Political differences can destroy friendships. This is seen most acutely in civil wars and other schisms. The classic description of the English Civil War is of setting father against son, brother against brother. In Tudor times, the choice of which Bible to use caused intergenerational conflicts. Irish Home Rule in the late 19th and early 20th centuries caused a similar rift in English society, when politicians started to associate in clubs and societies only with those who took the same stance.
So the Labour MP Laura Pidcock’s refusal to associate with Conservatives, stating that ‘whatever type they are, I have absolutely no intention of being friends with any of them’ is nothing new. It is actually quite old.
But do Corbynistas like Pidcock actually have any friends? They don’t. Instead, what they have are fellow travellers. It is ironic that socialism is actually not all that social. People who follow Pidcock’s unpleasant style of socialism are openly hostile to all those who disagree with them to any degree. This is the narcissism of small differences, but also large ones to boot.
This is also a culture of fear. Around socialists, people have to careful what they say, lest they be publicly denounced and ostracised. The irresistible rise of Jeremy Corbyn has been accompanied by threats and intimidation against those who differ from a certain party line, or who happen to be Jewish. Curiously, none of the victims in Labour has taken a strong stand against this criminal culture, apart from publicly begging the party leader to make it stop. No Corbynista has gone to jail for making a rape threat against a woman Labour MP. Debate is impossible in this permanent atmosphere of open hostility. Loyalty to the Labour party is seen as more important than human decency and bringing the bullies and thugs to justice. Socialists of all hues seem to think that the rule of law is an optional extra.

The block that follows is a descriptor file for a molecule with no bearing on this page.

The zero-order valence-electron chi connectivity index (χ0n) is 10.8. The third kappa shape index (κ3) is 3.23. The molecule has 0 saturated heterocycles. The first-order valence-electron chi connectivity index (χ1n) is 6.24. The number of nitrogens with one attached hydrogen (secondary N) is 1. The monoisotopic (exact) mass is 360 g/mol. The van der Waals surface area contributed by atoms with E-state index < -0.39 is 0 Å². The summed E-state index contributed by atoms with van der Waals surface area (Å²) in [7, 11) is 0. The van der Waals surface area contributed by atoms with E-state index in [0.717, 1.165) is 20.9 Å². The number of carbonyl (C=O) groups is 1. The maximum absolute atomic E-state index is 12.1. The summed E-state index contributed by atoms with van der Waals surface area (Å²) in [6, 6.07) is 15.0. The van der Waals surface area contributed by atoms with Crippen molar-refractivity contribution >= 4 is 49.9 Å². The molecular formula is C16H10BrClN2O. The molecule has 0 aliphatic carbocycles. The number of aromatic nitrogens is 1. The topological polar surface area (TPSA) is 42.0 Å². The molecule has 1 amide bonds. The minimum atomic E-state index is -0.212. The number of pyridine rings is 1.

What Pidcock said was not new, nor was it much of a surprise. It merely validated the disgusting nature of socialism, where someone’s opinions are more important than their character and behaviour, and have to be examined and evaluated at all times. It is truly a predatory culture of the friendless, where association is based on enforceable agreement but, curiously, not on comradeship.
As Laura Perrins has already written here, being friends with a Corbynista is a waste of time. In truth, they have no friends and cannot make any. Instead, what they have are conditional associations backed by force.